THE PREVIOUS TWO JANUARIES had been cruel to the 303rd. Very early in its combat career, the January 3, 1943, raid to St. Nazaire cost the group nearly a third of its fourteen bombers. It did lose a full third of its aircraft—seven of twenty-one—only three weeks later, on January 23. The following year the Germans shot down eleven of the group’s B-17s on the January 11, 1944, mission to Oschersleben. But with the war entering its final months, January 1945 developed to be not nearly so gruesome. During that month the 303rd launched 208 more combat sorties than it had during the previous two Januaries combined. But it lost only seven aircraft.
Still, the dying was not any less grisly. James O’Leary underscored that point in his description of the January 13 mission against the Schlageter Bridge across the Rhine at Mannheim. He flew as the 427th Bomb Squadron’s command pilot in the squadron’s lead ship.
The 303rd attacked the target through heavy flak. O’Leary’s navigator, Edwin Katz, was hit in the head. “Ed’s body was wedged in an upright position. The green quilting was missing on my side and I could look between the rudder pedals for a full view of him. As his body would sway with the movement of the plane, I could see that the only part left of his face was a long strip of skin about two inches wide with an eyebrow and eyehole.” The bombardier, Lloyd Long, peered sorrowfully through the gap at O’Leary and informed him over the interphone that there was nothing to be done for Katz. O’Leary directed him to concentrate on the bomb run.
The flak burst also blew the ship’s instrument panel to bits, severed a number of hydraulic lines—including those for the brakes—and knocked out the radio transmitter. “Meanwhile the spouts of hot blood spurting into minus 50 degree temperature created dense steam that rolled up the catwalk, into the pilot’s compartment.” Clair Reed, the lead pilot in the left seat, mistook the frozen blood-mist for smoke, declared that the aircraft was on fire, and started to unbuckle from his seat. “I yelled back,” O’Leary said, “everything is okay, we are not on fire, keep flying.”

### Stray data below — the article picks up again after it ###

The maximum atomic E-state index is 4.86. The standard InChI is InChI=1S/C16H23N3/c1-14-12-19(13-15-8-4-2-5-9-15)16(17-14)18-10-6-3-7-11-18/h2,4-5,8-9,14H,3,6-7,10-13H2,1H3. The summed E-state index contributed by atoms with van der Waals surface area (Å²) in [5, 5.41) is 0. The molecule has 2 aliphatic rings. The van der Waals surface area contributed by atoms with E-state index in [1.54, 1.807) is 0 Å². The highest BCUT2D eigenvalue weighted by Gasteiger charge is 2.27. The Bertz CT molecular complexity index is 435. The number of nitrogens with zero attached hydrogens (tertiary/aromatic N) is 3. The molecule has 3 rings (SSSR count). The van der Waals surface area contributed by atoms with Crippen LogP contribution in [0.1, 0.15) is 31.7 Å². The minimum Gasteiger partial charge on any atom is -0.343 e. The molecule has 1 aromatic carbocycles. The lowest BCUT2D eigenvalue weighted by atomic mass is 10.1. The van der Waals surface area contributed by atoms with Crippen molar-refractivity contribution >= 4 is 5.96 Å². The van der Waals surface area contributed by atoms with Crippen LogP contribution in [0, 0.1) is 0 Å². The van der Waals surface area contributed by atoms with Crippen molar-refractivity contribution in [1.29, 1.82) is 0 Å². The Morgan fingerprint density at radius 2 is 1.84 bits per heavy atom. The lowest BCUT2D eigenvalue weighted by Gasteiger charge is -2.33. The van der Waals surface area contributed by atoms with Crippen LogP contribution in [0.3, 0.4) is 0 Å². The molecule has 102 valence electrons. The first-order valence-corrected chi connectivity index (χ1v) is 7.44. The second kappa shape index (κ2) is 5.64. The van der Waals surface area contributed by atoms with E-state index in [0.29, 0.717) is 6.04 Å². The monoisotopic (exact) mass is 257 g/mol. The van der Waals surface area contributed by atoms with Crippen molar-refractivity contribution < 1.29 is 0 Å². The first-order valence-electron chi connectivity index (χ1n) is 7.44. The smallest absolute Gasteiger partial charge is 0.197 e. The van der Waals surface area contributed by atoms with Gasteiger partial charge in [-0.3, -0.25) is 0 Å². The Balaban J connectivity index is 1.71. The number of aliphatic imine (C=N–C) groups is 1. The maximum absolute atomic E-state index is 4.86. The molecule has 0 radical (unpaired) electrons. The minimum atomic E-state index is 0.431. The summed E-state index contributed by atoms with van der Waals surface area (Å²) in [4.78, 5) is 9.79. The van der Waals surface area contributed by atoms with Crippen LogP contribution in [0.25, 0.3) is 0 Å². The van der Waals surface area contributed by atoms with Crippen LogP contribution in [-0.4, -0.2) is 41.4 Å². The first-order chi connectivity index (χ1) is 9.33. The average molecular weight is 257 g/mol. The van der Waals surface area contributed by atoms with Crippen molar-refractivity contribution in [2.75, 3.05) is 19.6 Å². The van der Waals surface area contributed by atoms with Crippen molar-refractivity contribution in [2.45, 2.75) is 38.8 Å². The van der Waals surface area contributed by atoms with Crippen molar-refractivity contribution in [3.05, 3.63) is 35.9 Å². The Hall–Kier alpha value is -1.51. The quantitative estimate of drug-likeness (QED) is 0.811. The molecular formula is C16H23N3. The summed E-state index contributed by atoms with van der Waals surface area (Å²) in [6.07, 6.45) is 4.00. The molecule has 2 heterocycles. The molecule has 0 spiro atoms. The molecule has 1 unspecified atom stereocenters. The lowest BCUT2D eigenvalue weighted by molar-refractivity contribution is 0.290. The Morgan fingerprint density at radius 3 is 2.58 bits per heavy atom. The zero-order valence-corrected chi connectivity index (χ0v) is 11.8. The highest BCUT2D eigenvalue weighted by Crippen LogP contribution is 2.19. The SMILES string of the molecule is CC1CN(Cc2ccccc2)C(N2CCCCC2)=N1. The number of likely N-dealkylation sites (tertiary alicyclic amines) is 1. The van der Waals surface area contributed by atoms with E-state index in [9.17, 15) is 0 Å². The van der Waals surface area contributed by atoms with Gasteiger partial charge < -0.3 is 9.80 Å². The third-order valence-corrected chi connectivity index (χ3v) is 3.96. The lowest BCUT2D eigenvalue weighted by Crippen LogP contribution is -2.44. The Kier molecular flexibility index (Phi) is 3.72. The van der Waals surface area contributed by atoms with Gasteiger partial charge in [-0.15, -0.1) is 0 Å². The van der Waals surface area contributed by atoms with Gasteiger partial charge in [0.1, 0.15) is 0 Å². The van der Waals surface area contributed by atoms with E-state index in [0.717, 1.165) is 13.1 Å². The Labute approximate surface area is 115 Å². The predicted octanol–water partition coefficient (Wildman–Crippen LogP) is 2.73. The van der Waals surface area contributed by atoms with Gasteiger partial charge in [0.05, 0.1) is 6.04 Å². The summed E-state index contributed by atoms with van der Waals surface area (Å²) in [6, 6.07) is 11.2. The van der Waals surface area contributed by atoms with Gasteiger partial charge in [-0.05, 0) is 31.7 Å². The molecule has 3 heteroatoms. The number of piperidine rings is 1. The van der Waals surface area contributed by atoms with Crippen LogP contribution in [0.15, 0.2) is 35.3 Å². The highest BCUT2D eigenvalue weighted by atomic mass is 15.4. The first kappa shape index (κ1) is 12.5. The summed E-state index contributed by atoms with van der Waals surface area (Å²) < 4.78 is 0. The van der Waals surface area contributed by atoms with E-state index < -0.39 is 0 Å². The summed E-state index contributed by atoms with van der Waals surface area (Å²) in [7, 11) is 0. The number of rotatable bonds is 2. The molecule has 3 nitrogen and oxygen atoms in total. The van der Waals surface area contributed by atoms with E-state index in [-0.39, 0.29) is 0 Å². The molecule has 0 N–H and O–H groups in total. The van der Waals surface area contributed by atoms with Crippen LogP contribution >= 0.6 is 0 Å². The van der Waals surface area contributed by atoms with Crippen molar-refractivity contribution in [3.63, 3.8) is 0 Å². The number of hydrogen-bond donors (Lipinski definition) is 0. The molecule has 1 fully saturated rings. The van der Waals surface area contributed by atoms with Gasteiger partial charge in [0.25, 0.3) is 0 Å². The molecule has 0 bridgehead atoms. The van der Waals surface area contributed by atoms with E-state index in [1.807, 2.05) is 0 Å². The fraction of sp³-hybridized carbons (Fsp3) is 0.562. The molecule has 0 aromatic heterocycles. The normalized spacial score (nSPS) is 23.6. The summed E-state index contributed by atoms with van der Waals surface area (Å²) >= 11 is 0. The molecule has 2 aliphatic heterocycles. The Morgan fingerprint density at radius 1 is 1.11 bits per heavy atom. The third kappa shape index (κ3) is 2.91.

The damage the antiaircraft fire caused to the 303rd’s formation included mortal blows to three ships of the 427th Bomb Squadron. The Red, piloted by Jack Rose, was one of those. It was hit in the right wing, which caught fire. “Jack called me two or three times to say that he was on fire and going down,” said O’Leary, who couldn’t respond because his radio transmitter had been shot out. The entire crew, after evading for a week, was captured and survived the war as POWs.
“My right wingman, Oliver ‘Tommy’ Eisenhart, had taken a direct hit in his tail wheel well,” said O’Leary, “and his empennage was in the act of separating from the fuselage as he went under the lead plane.” The radio room camera on O’Leary’s ship caught one of the iconic images of the air campaign. In it, the empennage of Eisenhart’s ship can be seen tearing away from the rest of the aircraft. When it broke free, the aircraft flipped end-over-end until crashing. None of the crew survived.
Old 99, piloted by Martin “Marty” McGinnis, was hit in the nose and tail sections as well as the right wing. It caught fire. “McGinnis’s copilot, Second Lieutenant F. C. Doscher, called me to say that Marty had lost both legs at the knee and had bled or was bleeding to death,” said O’Leary. Doscher called again to let O’Leary know that he had given the order to abandon ship. “Lieutenant Doscher impressed me with his calm report. But I could not acknowledge his message.” All the officers of Old 99 were killed, while the enlisted men were captured and made POWs.
O’Leary and his crew survived the return flight to England, and he landed their damaged bomber at RAF Manston, which had a runway that stretched nearly two miles; with no wheel brakes, he needed it. As soon as the aircraft’s tail wheel settled on the runway, O’Leary cut the power to the two inboard engines and used the two outboard engines and the rudder to steer. The airfield and the surrounding area were abuzz with other bombers in extremis. “I saw a B-17 on fire over the field with a long string of chutes trailing it,” O’Leary said. “Two aircraft were landing to our right [and] a third B-17 was landing behind them at a slant.